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Has anyone replaced there transmission fluid with redline or royal purple, any feedback?
 

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Rat407 said:
I haven't changed ours yet but it is still new. I will change it out with AMSOIL ATF at 15k, no sense waisting good new fluid to soon, with the price of gas I need to save my pennies. :)

I have not heard much about Royal Purple ATF or Redline. You just need to make sure that they meet Dexron VI specification.
I believe the factory fill DEXRON-VI ATF is already synthetic. It seems like a bit of an overkill to change it at 15K.
I know Mobil 1 makes a DEXRON-VI Synthetic ATF.

GM Introduces New Automatic Transmission Fluid For 2006 Cars and Trucks

* New factory-fill fluid standard in all 2006 MY Hydra-Matic transmissions
* Significantly improved viscosity, shift performance and fluid durability
* Available through GM Vehicle Care products as DEXRON®-VI
* Approved for service application on all prior model year Hydra-Matic automatic transmissions

Pontiac, Mich. - GM, in conjunction with Petro-Canada and Afton Chemical Corporation, have developed a new, improved automatic transmission fluid for all 2006 model year Hydra-Matic automatic transmissions. Developed for factory-fill as RDL-3434 and registered for service fill as DEXRON®-VI, the new fluid represents a significant improvement in automatic transmission fluids and is the direct result of GM's industry leadership in the development and production of automatic transmissions.

"For 65 years, GM has led in the design, development and production of automatic transmissions," says Tom Stephens, group vice president for GM Powertrain. "This knowledge and experience has helped us work directly with the petroleum industry to develop a new fluid that will further accentuate the performance and reliability of GM's Hydra-Matic transmissions."

Automatic transmission fluid (ATF) is considered the life-blood of the automatic transmission. It is used to transfer power in the torque converter and provide the pressure to apply the transmission's various clutches and bands. It also is used to clean, lubricate and cool the components of the transmission. GM's new transmission fluid, DEXRON®-VI, was developed to have a more consistent viscosity profile; a more consistent shift performance in extreme conditions; and less degradation over time.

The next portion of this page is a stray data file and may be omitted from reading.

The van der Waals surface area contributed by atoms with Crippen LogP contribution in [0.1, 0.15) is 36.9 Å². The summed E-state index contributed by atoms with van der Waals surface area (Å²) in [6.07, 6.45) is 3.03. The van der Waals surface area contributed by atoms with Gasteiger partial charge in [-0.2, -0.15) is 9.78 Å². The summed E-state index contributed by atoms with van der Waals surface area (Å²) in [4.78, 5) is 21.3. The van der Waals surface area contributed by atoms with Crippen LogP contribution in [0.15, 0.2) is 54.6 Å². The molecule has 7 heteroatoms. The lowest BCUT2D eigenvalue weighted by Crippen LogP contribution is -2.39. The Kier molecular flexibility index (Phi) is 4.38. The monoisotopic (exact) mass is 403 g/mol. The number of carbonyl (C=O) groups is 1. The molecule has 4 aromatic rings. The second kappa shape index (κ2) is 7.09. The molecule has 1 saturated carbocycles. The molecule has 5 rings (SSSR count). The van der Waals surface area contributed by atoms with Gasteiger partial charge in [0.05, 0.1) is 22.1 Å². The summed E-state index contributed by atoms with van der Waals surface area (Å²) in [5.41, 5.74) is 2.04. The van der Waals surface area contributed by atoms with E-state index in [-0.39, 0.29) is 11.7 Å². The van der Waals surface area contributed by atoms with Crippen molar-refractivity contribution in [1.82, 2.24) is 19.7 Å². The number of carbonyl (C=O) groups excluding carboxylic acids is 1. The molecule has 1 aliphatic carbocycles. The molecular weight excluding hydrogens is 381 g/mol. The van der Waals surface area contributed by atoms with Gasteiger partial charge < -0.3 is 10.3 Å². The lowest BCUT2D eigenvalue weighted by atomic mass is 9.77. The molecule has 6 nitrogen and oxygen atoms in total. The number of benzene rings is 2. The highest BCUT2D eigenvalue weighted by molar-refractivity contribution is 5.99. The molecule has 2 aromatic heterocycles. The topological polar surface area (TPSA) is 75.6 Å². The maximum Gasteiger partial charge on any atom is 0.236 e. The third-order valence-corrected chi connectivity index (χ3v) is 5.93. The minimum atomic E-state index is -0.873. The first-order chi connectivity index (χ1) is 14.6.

Beginning with the design and development of GM's new Hydra-Matic 6-speed rear-wheel-drive transmissions, GM Powertrain engineers determined the need for a new transmission fluid to withstand the complexity of the clutch-to-clutch transmission operation. Additionally, GM engineers identified opportunities to improve viscosity, durability, and impact on fuel economy with a new fluid.

"The development of DEXRON®-VI is the first time an automotive company has worked so closely with petroleum and additive companies to develop a new fluid," says Roy Fewkes, driveline fluids group leader, GM Powertrain. "The result is a new fluid that significantly outperforms existing fluids in every aspect. In fact, we have had to significantly extend the length of our durability tests to fully test the fluid's capability."

Internal GM tests have demonstrated DEXRON®-VI to deliver more than twice the durability and stability in friction tests compared to existing fluids. It also has demonstrated superior performance in pitting, foaming, oxidation and shear stability tests.

GM will begin factory-fill of the new transmission fluid on April 4, starting with the new Hydra-Matic 6L80, produced at the Willow Run transmission facility in Ypsilanti, Mich.

DEXRON®-VI will be available through genuine GM Vehicle Care products at GM authorized dealerships and service centers in Summer 2005.
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Yes the new GM Dexron VI is synthetic, but not all synthetics are created equal. It is just my standard practice to change out at 15k, from my experience the magnet in the pan has been packed with metal at that point and I like to clean it out from all that break-in material and go from there. It is just me, my way of getting that warm fuzzy feeling. Call me crazy. :blob: Plus my past experience with AMSOIL has been really good and I like it's track record. We keep our vehicles longer than most and they live a hard life. So from the fluid analysis's I have run on the engine oil and the ATF fluid all has looked great. So why not continue that trend. I'm not saying it is the way to go, it is just works for me. :thumb:
 

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Rat407 said:
Yes the new GM Dexron VI is synthetic, but not all synthetics are created equal. It is just my standard practice to change out at 15k, from my experience the magnet in the pan has been packed with metal at that point and I like to clean it out from all that break-in material and go from there. <snip> Call me crazy. :blob: Plus my past experience with AMSOIL has been really good and I like it's track record. We keep our vehicles longer than most and they live a hard life. So from the fluid analysis's I have run on the engine oil and the ATF fluid all has looked great. So why not continue that trend. I'm not saying it is the way to go, it is just works for me. :thumb: